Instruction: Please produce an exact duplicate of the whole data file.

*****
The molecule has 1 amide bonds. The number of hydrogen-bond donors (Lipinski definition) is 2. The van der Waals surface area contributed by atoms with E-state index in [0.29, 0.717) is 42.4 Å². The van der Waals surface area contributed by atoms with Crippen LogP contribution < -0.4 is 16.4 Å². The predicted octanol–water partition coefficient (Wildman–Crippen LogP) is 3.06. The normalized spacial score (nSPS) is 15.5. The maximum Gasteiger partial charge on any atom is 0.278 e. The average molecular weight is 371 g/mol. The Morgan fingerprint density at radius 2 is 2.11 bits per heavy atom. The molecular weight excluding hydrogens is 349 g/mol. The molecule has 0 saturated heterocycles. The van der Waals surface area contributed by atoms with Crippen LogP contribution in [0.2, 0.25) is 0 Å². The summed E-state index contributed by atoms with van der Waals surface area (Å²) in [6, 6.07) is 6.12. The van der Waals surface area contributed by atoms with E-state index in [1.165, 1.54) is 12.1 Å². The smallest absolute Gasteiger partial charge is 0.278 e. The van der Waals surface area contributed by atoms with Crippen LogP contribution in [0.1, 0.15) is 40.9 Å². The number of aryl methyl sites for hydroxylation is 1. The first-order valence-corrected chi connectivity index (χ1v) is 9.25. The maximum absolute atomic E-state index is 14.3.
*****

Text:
The molecule has 1 amide bonds. The number of hydrogen-bond donors (Lipinski definition) is 2. The van der Waals surface area contributed by atoms with E-state index in [0.29, 0.717) is 42.4 Å². The van der Waals surface area contributed by atoms with Crippen LogP contribution < -0.4 is 16.4 Å². The predicted octanol–water partition coefficient (Wildman–Crippen LogP) is 3.06. The normalized spacial score (nSPS) is 15.5. The maximum Gasteiger partial charge on any atom is 0.278 e. The average molecular weight is 371 g/mol. The Morgan fingerprint density at radius 2 is 2.11 bits per heavy atom. The molecular weight excluding hydrogens is 349 g/mol. The molecule has 0 saturated heterocycles. The van der Waals surface area contributed by atoms with Crippen LogP contribution in [0.2, 0.25) is 0 Å². The summed E-state index contributed by atoms with van der Waals surface area (Å²) in [6, 6.07) is 6.12. The van der Waals surface area contributed by atoms with E-state index in [1.165, 1.54) is 12.1 Å². The smallest absolute Gasteiger partial charge is 0.278 e. The van der Waals surface area contributed by atoms with Crippen LogP contribution in [0.1, 0.15) is 40.9 Å². The number of aryl methyl sites for hydroxylation is 1. The first-order valence-corrected chi connectivity index (χ1v) is 9.25. The maximum absolute atomic E-state index is 14.3.